Will store closures worsen in 2020?
After a record number of retail stores were shuttered in 2019, the question for many entering the new year is whether even more will close this year?
More than 9,300 stores turned off their lights last year, according to Coresight Research, and three weeks into 2020, chains including Bed Bath & Beyond, Chico’s, GameStop, Gap, J.C. Penney, Lucky’s Market, Macy’s, Papyrus, Pier 1 Imports and others have announced plans to shutter locations. Cushman & Wakefield has estimated that as many as 12,000 stores may close this year.
The expectation that struggling retailers will shutter stores is strong despite denials to the contrary.
Yesterday, Fairway Market issued a statement denying a New York Post report that the 14-store New York-based grocery chain was planning to file for Chapter 7 bankruptcy and close all its locations. The grocer, the Post also reported, is in talks to sell its name and some of its properties to Village Supermarket, a publicly held operator of ShopRite stores.
Other chains are seen as the retail equivalent of a dead man walking.
Many industry watchers have long seen the demise of Sears and Kmart stores as a question of when and not if. Edward Lampert, the chairman of Transform Holdco, the parent company of the two retail chains, has been much less boisterous in objecting to reports about the coming demise of the companies than he was when he was running Sears Holdings, the previous owner of the two chains. Previously, Mr. Lampert would sporadically issue letters claiming analysts and others were just not being smart enough to see the brilliance of his plan. That, of course, was before Sears closed most of its stores.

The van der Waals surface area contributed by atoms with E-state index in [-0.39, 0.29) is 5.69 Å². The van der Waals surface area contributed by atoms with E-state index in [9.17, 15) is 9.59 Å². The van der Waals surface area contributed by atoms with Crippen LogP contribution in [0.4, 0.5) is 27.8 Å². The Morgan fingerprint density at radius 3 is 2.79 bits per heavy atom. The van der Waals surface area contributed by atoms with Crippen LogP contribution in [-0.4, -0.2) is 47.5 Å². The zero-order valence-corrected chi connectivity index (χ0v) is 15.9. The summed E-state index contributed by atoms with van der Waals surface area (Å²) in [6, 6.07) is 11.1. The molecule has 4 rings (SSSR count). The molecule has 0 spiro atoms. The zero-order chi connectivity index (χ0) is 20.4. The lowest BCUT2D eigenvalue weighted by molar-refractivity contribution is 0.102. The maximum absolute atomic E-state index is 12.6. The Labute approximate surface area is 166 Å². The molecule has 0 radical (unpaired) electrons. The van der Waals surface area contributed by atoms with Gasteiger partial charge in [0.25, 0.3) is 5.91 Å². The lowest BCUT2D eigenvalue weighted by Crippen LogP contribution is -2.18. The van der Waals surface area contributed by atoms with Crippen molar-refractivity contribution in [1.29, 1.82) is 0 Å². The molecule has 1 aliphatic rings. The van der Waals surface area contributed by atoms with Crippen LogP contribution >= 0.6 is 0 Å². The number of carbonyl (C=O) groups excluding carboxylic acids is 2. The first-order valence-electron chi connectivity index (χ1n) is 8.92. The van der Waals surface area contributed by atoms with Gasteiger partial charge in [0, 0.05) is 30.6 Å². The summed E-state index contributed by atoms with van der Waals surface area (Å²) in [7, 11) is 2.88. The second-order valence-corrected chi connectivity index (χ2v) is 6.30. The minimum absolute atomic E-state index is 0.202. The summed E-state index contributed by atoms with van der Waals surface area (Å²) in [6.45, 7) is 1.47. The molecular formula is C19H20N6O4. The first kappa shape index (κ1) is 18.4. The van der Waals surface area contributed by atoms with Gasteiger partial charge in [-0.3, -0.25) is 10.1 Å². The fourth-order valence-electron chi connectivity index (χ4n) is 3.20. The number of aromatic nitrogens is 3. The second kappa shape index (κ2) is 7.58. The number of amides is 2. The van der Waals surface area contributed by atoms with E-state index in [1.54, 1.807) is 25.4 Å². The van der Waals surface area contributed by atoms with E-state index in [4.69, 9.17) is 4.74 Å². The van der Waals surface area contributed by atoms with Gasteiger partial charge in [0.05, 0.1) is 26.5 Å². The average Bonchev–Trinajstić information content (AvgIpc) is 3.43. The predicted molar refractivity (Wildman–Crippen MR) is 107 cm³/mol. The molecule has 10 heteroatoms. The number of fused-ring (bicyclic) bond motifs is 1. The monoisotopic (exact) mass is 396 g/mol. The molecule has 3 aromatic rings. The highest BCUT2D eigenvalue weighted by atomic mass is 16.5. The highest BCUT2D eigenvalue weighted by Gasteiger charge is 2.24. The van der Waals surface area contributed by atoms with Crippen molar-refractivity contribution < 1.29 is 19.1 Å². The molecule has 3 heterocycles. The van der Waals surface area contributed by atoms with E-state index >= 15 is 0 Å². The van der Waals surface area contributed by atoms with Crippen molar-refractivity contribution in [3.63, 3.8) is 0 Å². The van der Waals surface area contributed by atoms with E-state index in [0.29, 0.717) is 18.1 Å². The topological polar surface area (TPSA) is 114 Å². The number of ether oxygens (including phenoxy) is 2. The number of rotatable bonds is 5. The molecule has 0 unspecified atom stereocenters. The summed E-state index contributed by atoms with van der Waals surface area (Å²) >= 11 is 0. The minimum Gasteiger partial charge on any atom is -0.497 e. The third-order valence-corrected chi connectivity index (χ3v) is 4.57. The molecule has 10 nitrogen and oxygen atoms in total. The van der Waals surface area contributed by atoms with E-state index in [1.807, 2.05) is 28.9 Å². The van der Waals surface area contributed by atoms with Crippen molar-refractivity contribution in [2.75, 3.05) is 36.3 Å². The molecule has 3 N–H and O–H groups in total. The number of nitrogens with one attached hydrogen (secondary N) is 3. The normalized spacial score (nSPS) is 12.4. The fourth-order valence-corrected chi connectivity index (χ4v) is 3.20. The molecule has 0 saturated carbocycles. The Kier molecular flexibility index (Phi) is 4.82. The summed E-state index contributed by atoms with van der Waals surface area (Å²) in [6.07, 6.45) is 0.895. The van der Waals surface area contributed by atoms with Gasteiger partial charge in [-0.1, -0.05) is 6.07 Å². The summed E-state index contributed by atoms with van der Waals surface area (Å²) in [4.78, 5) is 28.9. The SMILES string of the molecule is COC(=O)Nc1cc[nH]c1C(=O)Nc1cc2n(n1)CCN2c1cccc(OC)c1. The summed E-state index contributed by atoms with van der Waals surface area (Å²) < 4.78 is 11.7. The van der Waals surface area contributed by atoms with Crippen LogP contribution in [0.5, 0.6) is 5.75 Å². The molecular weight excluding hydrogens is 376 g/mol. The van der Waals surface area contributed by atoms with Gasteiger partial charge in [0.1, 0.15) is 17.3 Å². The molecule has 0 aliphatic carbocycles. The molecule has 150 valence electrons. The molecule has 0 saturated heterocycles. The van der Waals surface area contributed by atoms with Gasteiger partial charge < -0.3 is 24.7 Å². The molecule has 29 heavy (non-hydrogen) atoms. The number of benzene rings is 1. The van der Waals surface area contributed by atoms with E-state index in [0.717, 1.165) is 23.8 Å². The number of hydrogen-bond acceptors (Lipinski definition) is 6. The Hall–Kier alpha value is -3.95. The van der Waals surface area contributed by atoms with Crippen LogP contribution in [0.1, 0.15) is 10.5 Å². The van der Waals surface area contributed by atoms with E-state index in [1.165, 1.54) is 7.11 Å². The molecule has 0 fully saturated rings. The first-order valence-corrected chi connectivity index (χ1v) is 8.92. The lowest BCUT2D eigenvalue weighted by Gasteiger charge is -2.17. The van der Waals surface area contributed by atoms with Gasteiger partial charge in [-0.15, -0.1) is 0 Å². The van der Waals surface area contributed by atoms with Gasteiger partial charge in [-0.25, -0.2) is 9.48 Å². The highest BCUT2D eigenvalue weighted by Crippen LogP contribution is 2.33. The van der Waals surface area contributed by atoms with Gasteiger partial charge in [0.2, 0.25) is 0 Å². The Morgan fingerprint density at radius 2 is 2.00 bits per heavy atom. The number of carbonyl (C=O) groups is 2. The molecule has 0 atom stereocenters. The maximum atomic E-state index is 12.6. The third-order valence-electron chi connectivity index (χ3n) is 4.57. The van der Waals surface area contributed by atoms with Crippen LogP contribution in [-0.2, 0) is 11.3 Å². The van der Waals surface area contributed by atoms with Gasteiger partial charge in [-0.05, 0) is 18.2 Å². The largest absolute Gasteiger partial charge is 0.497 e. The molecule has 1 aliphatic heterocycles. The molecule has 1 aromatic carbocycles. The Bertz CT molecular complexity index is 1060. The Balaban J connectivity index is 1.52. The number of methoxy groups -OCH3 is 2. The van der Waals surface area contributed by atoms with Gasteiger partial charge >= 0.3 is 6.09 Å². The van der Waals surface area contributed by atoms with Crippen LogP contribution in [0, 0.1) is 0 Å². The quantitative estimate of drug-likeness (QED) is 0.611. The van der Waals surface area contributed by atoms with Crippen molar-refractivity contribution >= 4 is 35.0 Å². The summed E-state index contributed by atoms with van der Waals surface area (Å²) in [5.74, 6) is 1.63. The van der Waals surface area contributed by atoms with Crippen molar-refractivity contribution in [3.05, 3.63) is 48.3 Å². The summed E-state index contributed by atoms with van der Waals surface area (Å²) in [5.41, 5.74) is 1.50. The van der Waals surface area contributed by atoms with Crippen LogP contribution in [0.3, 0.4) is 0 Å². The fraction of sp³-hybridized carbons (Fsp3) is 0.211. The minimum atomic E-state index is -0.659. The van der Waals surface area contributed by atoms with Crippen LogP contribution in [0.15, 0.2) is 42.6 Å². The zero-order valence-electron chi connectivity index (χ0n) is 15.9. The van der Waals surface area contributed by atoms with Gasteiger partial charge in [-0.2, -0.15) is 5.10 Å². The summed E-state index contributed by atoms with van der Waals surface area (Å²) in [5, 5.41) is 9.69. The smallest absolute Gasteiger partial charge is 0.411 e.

Even the independent owners of Sears Hometown stores are questioning the long-term viability of their businesses under Mr. Lampert’s leadership. The company, which was spun off by Sears Holdings in 2012, was reacquired by Mr. Lampert last year. A Wall Street Journal report this week details the problems that Hometown stores have had in getting inventory and complaints from owners’ that their hands are tied when it comes to price matching Sears. Owners claim that, while they are able to match prices on other retailer sites, they are not able to do so when vying for business with their sister retailer.
- Can Target’s chief merchandising officer turn Bed Bath & Beyond around? – RetailWire
- Pier 1 to close up to 450 stores as it faces uncertain future – RetailWire
- Fairway Market has no intention to file for chapter 7 or liquidate all of its stores – Fairway Market
- Fairway planning to file for Chapter 7 bankruptcy, close all its stores – New York Post
- The clock is ticking for J.C. Penney – RetailWire
- Sears Woes Hit Hometown Stores – The Wall Street Journal
- Is anyone going to buy Sears’ rebranding? – RetailWire
- Will anything change for Sears after Chapter 11? – RetailWire
- Sears likely headed for liquidation – RetailWire
- Will the new plan for Sears work any better than the previous ones? – RetailWire
- Eddie Lampert is the worst – RetailWire
- Is Eddie Lampert looking to save Sears or suck it dry? – RetailWire
- Isn’t It Time Eddie Lampert Fired the CEO of Sears? – RetailWire
DISCUSSION QUESTIONS: What are the most significant factors that led to the large numbers of stores that have been shuttered in recent years? Are there retailers that you think are in particularly perilous positions?